Wrestling-in Prayer

You are here

Wrestling-in Prayer

Login or Create an Account

With a UCG.org account you will be able to save items to read and study later!

Sign In | Sign Up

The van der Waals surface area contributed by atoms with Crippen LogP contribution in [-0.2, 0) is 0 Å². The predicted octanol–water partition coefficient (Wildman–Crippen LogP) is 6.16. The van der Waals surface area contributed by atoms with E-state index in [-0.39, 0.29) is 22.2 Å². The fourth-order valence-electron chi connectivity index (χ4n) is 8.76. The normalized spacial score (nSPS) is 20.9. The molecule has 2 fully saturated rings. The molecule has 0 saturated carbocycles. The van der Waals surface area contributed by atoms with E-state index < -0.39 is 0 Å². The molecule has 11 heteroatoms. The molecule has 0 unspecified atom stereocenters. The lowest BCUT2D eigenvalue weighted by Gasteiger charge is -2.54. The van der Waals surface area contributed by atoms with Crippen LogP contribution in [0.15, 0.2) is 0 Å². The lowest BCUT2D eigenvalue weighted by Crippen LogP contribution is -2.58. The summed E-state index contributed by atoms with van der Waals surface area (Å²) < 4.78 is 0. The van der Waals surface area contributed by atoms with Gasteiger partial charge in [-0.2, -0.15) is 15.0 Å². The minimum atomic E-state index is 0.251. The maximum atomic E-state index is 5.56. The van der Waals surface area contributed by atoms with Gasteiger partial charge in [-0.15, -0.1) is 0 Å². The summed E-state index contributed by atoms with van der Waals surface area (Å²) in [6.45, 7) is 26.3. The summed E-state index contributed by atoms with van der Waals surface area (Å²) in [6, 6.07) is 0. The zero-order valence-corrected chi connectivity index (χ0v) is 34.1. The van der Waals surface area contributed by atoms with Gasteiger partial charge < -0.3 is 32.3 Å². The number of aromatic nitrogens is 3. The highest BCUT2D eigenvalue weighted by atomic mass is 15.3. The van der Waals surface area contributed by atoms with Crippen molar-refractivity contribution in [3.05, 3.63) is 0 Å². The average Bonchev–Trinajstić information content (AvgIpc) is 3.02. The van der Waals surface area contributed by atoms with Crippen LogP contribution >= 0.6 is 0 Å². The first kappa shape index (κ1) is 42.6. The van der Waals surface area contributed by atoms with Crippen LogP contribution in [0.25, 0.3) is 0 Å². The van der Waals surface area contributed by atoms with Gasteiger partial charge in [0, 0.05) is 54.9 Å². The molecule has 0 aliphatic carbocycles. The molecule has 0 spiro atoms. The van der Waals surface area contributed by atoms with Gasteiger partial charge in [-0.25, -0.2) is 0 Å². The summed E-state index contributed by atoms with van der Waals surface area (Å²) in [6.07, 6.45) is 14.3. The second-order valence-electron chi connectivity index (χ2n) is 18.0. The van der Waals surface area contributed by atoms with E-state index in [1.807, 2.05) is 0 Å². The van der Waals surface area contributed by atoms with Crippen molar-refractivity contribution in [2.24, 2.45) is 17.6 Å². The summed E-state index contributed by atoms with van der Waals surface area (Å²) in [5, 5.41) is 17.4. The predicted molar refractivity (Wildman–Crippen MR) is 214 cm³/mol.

The church in Colosse began when a local man named Epaphras traveled to Ephesus to hear the teaching of Paul (Acts 19). While Acts 19 doesn’t tell the story of Epaphras and the origin of the Colosse congregation, it is explained in Bible encyclopedias and in any good study Bible. Epaphras later became the pastor of Colosse, nearby Laodicea and Hierapolis. While visiting Paul in Rome, he became a “fellow prisoner” (Colossians 1:7; Philemon 23). He brought news of heresy problems, which prompted the letter to the Colossians. A reader of the original may have sensed at Paul’s signature the chains on his wrists also lying across the parchment (4:18). In this last chapter, Paul commends Epaphras, his fellow worker, with this outstanding endorsement; “He is always wrestling in prayer for you” (4:12, New International Version throughout, except where noted). Wrestling in fervent prayer—it’s an interesting description for this vital part of Christian life. To wrestle is to struggle, be in anguish, labor fervently and be in agony. It’s related to the same Greek word used of Christ in Gethsemane where, “being in agony [of mind], He prayed [all the] more earnestly and intently; and His sweat became like great clots of blood dropping down upon the ground” (Luke 22:44, Amplified Bible). Epaphras’s prayer for God’s people was that they: “Stand firm in all the will of God, mature and fully assured” (Colossians 4:12). Who wouldn’t appreciate fervent prayers made about these things? Heart-filled words move God God responds to heartfelt petitions made by faithful believers. And we know He values the righteous. This is comforting. The angels sent to destroy Sodom responded patiently to Lot’s hesitancy: “Very well, I will grant this request too; I will not overthrow the town you speak of. But flee there quickly, because I cannot do anything until you reach it” (Genesis 19:21-22). For us it is reminiscent of the scripture in Matthew, “for the sake of the elect those days will be shortened” (24:22). To wrestle is to do one’s utmost in dealing with a task, to strain and strive as in a hard struggle. Here are ways we can be like Epaphras and wrestle in prayer for others: Wrestling for intervention from sickness and disease. King Hezekiah of Judah was told by divine decree his life was over. But his impassioned prayer from his deathbed (he “wept bitterly”) affected a change of heart in God (2 Kings 20:1-6). He was granted 15 more years. We note from Scripture that he didn’t make the wisest choices in those years. Nonetheless, he was allowed to die in peace. Parallels in our life might be where God has granted us respite and space for things to work out. Serious health needs call for our prayers of intercession. Wrestling for conscience or embarrassment. The prophet Ezekiel was commanded by God to portray famine by using human excrement as fuel to cook a meager meal. But this represented a ceremonial defilement for a priest. Although God commanded it, Ezekiel just could not bring himself to agree to the requirement. In prayer, he explained why he could not, and it was sufficient for God to change His mind. In effect, God said, “Oh, all right, if you don’t want to then use cow dung” (Ezekiel 4:14-15). There are also times our human nature gets in the way of admitting we’ve said the wrong thing. An inner thought might be: “Well, I’ve gone and said it so now it’s too late.” Ezra did just that before the Persian monarch. He was later too ashamed to ask for troops to protect them on their journey. Instead, Ezra and the people fasted and prayed (Ezra 8:22-23). Wrestling for a warning witness. God said, “Cry aloud, spare not, lift up your voice like a trumpet; declare to my people their transgression, to the house of Jacob their sins!” (Isaiah 58:1, Revised Standard Version). And in the next chapter, He was appalled that “there was no one to intervene” (59:16). Ezekiel quotes God as saying: “I looked for a man to…stand before me in the gap on behalf the land…but I found none” (22:30). Pray for people to “save [themselves] from this corrupt generation” (Acts 2:40). Why? Because God is “not wanting anyone to perish, but everyone to come to repentance” (2 Peter 3:9). Pray for righteously inclined people to make a stand for truth. Wrestling for financial stability, peace and safety in life. Paul exhorted that “prayers, intercession and thanksgiving be made for everyone—for kings and all those in authority” (1 Timothy 2:1-2). Why? “That we may live peaceful and quiet lives, in all godliness and holiness.” Pray that those who support God’s Church can receive job and financial blessings. Pray, too, that our national leaders will make decisions that promote economic stability and physical safety for God’s people. Wrestling in prayer is important for Christians, especially when many have lost their sense of urgency. Be like Epaphras. He’s a good scriptural role model for fervent prayer. Recommended reading Request our free booklets Is the Bible True? and Making Life Work.